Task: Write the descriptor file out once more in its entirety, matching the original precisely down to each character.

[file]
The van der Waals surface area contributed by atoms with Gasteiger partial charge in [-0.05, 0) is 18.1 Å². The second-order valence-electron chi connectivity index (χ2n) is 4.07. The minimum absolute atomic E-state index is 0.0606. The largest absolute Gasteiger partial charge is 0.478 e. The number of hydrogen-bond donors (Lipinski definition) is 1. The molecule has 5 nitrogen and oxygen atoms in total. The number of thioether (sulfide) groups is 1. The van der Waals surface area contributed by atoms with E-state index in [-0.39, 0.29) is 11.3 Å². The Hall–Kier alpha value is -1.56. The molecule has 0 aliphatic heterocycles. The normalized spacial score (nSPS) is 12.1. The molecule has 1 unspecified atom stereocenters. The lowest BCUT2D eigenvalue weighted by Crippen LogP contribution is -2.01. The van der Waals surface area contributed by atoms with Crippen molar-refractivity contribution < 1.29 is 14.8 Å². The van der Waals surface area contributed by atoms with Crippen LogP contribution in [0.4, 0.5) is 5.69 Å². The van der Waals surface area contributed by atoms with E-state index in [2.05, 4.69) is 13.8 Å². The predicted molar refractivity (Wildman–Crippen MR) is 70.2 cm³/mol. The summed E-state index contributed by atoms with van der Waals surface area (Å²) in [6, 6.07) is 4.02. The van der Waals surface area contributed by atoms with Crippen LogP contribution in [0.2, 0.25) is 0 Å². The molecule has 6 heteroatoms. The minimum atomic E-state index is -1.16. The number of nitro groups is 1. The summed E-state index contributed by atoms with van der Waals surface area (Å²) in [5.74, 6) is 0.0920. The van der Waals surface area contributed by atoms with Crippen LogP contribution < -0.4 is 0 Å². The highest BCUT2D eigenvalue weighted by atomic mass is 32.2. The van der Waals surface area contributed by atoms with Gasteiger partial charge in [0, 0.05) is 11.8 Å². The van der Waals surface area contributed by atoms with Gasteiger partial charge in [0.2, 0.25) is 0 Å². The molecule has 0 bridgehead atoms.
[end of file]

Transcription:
The van der Waals surface area contributed by atoms with Gasteiger partial charge in [-0.05, 0) is 18.1 Å². The second-order valence-electron chi connectivity index (χ2n) is 4.07. The minimum absolute atomic E-state index is 0.0606. The largest absolute Gasteiger partial charge is 0.478 e. The number of hydrogen-bond donors (Lipinski definition) is 1. The molecule has 5 nitrogen and oxygen atoms in total. The number of thioether (sulfide) groups is 1. The van der Waals surface area contributed by atoms with E-state index in [-0.39, 0.29) is 11.3 Å². The Hall–Kier alpha value is -1.56. The molecule has 0 aliphatic heterocycles. The normalized spacial score (nSPS) is 12.1. The molecule has 1 unspecified atom stereocenters. The lowest BCUT2D eigenvalue weighted by Crippen LogP contribution is -2.01. The van der Waals surface area contributed by atoms with Crippen molar-refractivity contribution < 1.29 is 14.8 Å². The van der Waals surface area contributed by atoms with Crippen LogP contribution in [0.4, 0.5) is 5.69 Å². The van der Waals surface area contributed by atoms with E-state index in [2.05, 4.69) is 13.8 Å². The predicted molar refractivity (Wildman–Crippen MR) is 70.2 cm³/mol. The summed E-state index contributed by atoms with van der Waals surface area (Å²) in [6, 6.07) is 4.02. The van der Waals surface area contributed by atoms with Crippen LogP contribution in [0.2, 0.25) is 0 Å². The molecule has 6 heteroatoms. The minimum atomic E-state index is -1.16. The number of nitro groups is 1. The summed E-state index contributed by atoms with van der Waals surface area (Å²) in [5.74, 6) is 0.0920. The van der Waals surface area contributed by atoms with Crippen LogP contribution < -0.4 is 0 Å². The highest BCUT2D eigenvalue weighted by atomic mass is 32.2. The van der Waals surface area contributed by atoms with Gasteiger partial charge in [0, 0.05) is 11.8 Å². The van der Waals surface area contributed by atoms with Gasteiger partial charge in [0.2, 0.25) is 0 Å². The molecule has 0 bridgehead atoms.